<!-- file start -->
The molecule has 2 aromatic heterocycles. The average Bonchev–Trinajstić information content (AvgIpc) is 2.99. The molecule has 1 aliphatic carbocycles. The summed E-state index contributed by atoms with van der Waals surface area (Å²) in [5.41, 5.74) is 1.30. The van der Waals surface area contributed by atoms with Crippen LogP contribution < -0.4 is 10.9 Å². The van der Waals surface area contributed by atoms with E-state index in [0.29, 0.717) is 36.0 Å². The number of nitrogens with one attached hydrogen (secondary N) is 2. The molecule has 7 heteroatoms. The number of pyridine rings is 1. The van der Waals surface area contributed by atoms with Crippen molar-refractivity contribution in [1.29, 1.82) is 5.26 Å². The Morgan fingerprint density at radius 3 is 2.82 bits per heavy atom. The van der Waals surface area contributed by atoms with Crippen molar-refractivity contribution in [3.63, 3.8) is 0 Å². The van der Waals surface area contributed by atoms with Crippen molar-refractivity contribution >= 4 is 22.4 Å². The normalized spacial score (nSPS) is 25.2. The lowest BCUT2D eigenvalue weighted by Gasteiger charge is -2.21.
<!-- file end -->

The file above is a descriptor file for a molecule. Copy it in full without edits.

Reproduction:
The molecule has 2 aromatic heterocycles. The average Bonchev–Trinajstić information content (AvgIpc) is 2.99. The molecule has 1 aliphatic carbocycles. The summed E-state index contributed by atoms with van der Waals surface area (Å²) in [5.41, 5.74) is 1.30. The van der Waals surface area contributed by atoms with Crippen LogP contribution < -0.4 is 10.9 Å². The van der Waals surface area contributed by atoms with E-state index in [0.29, 0.717) is 36.0 Å². The number of nitrogens with one attached hydrogen (secondary N) is 2. The molecule has 7 heteroatoms. The number of pyridine rings is 1. The van der Waals surface area contributed by atoms with Crippen molar-refractivity contribution in [1.29, 1.82) is 5.26 Å². The Morgan fingerprint density at radius 3 is 2.82 bits per heavy atom. The van der Waals surface area contributed by atoms with Crippen molar-refractivity contribution in [3.63, 3.8) is 0 Å². The van der Waals surface area contributed by atoms with Crippen molar-refractivity contribution >= 4 is 22.4 Å². The normalized spacial score (nSPS) is 25.2. The lowest BCUT2D eigenvalue weighted by Gasteiger charge is -2.21.